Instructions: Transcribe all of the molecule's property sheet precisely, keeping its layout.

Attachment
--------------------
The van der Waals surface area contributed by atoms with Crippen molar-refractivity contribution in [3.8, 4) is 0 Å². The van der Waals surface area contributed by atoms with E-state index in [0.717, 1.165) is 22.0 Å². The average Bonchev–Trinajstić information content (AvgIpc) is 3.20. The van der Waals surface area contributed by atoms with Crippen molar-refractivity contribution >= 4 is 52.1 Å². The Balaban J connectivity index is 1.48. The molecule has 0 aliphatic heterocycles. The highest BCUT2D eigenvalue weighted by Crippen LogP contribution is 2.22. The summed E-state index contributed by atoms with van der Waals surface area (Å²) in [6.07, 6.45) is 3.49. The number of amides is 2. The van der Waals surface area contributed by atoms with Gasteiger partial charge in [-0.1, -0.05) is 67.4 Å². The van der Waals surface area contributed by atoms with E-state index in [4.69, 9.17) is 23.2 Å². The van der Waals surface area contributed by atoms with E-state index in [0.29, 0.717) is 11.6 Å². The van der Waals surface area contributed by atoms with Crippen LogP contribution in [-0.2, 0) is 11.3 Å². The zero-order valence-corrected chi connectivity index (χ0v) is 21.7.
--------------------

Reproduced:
The van der Waals surface area contributed by atoms with Crippen molar-refractivity contribution in [3.8, 4) is 0 Å². The van der Waals surface area contributed by atoms with E-state index in [0.717, 1.165) is 22.0 Å². The average Bonchev–Trinajstić information content (AvgIpc) is 3.20. The van der Waals surface area contributed by atoms with Crippen molar-refractivity contribution >= 4 is 52.1 Å². The Balaban J connectivity index is 1.48. The molecule has 0 aliphatic heterocycles. The highest BCUT2D eigenvalue weighted by Crippen LogP contribution is 2.22. The summed E-state index contributed by atoms with van der Waals surface area (Å²) in [6.07, 6.45) is 3.49. The number of amides is 2. The van der Waals surface area contributed by atoms with Gasteiger partial charge in [-0.1, -0.05) is 67.4 Å². The van der Waals surface area contributed by atoms with E-state index in [4.69, 9.17) is 23.2 Å². The van der Waals surface area contributed by atoms with E-state index in [0.29, 0.717) is 11.6 Å². The van der Waals surface area contributed by atoms with Crippen LogP contribution in [-0.2, 0) is 11.3 Å². The zero-order valence-corrected chi connectivity index (χ0v) is 21.7.